NCDOT Funds New Center of Excellence at N.C. A&T

EAST GREENSBORO, N.C. (Dec. 17, 2019) – The North Carolina Department of Transportation (NCDOT) has chosen a research team at North Carolina Agricultural and Technical State University to establish the NC Transportation Center of Excellence in Connected and Autonomous Vehicle Technology (NC-CAV), a project the agency is funding with a $1-million grant.

As part of the project, N.C. A&T will partner with the City of Greensboro to build a road between the university and downtown for autonomous vehicles only. That is in addition to a dedicated test track the new center will have at Gateway Research Park.

“Disruptive technologies will reshape the transportation industry,” said state Transportation Secretary Jim Trogdon. “This research will provide North Carolina with data we need to prepare for these changes.”

NC-CAV’s research outcomes will assist NCDOT and transportation policy and decision-makers in better understanding and planning for future developments and long-term trends to advance North Carolina’s transportation research on CAVs at the national level.

The center, headquartered at the Gateway Research Park’s north campus in Greensboro, brings together a strong and diverse team of transportation-related expertise from N.C. A&T, North Carolina State University and University of North Carolina at Charlotte.

“Connected and autonomous vehicles will revolutionize transportation systems and promise increased capacity, reliability, affordability and sustainability,” said Ali Karimoddini, Ph.D., NC-CAV director and associate professor in the College of Engineering at A&T.

The research grant will support a three-year multidisciplinary effort directed by Karimoddini beginning Feb. 1, 2020 and will incorporate three interwoven research thrusts:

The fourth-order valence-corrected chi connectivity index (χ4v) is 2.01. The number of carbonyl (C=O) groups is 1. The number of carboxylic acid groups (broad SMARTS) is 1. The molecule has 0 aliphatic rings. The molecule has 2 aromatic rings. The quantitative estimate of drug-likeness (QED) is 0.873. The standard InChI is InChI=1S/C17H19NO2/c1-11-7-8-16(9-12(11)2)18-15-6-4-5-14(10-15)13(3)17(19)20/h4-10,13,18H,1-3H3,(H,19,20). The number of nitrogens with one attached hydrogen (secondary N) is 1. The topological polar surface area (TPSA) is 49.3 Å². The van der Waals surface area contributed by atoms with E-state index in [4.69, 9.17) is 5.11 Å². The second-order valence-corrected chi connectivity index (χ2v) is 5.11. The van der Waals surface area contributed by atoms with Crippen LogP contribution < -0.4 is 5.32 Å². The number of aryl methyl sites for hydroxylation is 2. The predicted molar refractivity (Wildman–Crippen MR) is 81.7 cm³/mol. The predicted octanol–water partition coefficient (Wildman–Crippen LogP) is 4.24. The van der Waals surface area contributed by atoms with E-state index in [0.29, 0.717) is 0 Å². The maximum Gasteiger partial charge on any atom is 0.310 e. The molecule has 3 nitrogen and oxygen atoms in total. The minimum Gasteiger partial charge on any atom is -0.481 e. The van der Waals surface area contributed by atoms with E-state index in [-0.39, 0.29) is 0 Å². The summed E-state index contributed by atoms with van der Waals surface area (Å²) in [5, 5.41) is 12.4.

• Thrust 1, led by Wei Fan, Ph.D. at UNC Charlotte, will investigate the impact of Connected and Autonomous Vehicles (CAVs) on North Carolina's transportation system and associated revenue.
  • Thrust 2, led by Thomas Chase, at N.C. State, will assess North Carolina’s readiness for CAVs in traditional and emerging transportation infrastructure.
  • Thrust 3, led by Abdollah Homaifar, Ph.D., at A&T, will explore emerging applications of CAVs, and develop and deploy CAVs and Unmanned Ariel Vehicles (UAVs) for advancing transportation systems.

Other A&T researchers include John Kelly, Ph.D., in the Department of Electrical and Computer Engineering; Steven Jiang, Ph.D., in the Department of Industrial and Systems Engineering; Leila Hashemi Beni, Ph.D. in the Department of Built Environment; and Abdullah Eroglu, Ph.D., in the Department of Electrical and Computer Engineering.

The center will partner with Downtown Greensboro and the Greensboro Department of Public Transportation to create a pilot program deployment of CAVs in its downtown district from the A&T campus. A dedicated road will be built from the city to the campus, to facilitate the traffic of autonomous vehicles.

Additionally, national research partners such as the National Institute of Aerospace and the NASA Langley Research Center, and Wireless Research Center, as well as industrial collaborators such as General Motors and National Instruments will collaborate with NC-CAV to develop and deploy innovative autonomous vehicle applications to address the needs of North Carolina.

The center will have its own dedicated test-track for autonomous vehicles at Gateway Research Park as well as support staff to accommodate the rigorous reporting and tracking required for a project of this scope.

Karimoddini is an associate professor in the Department of Electrical and Computer Engineering in the College of Engineering. He is the director of the ACCESS Laboratory and deputy director of the TECHLAV Center of Excellence in Autonomy at N.C. A&T. He presently has several autonomy-related research initiatives underway, including civil infrastructure inspection, and the processing of remote sensing data for precision agriculture and environmental management. Karimoddini also serves as the lead faculty advisor of the Aggie Autonomous Auto (A3) team, an award-winning student-led team, aiming to develop level-4, full-scale autonomous cars.

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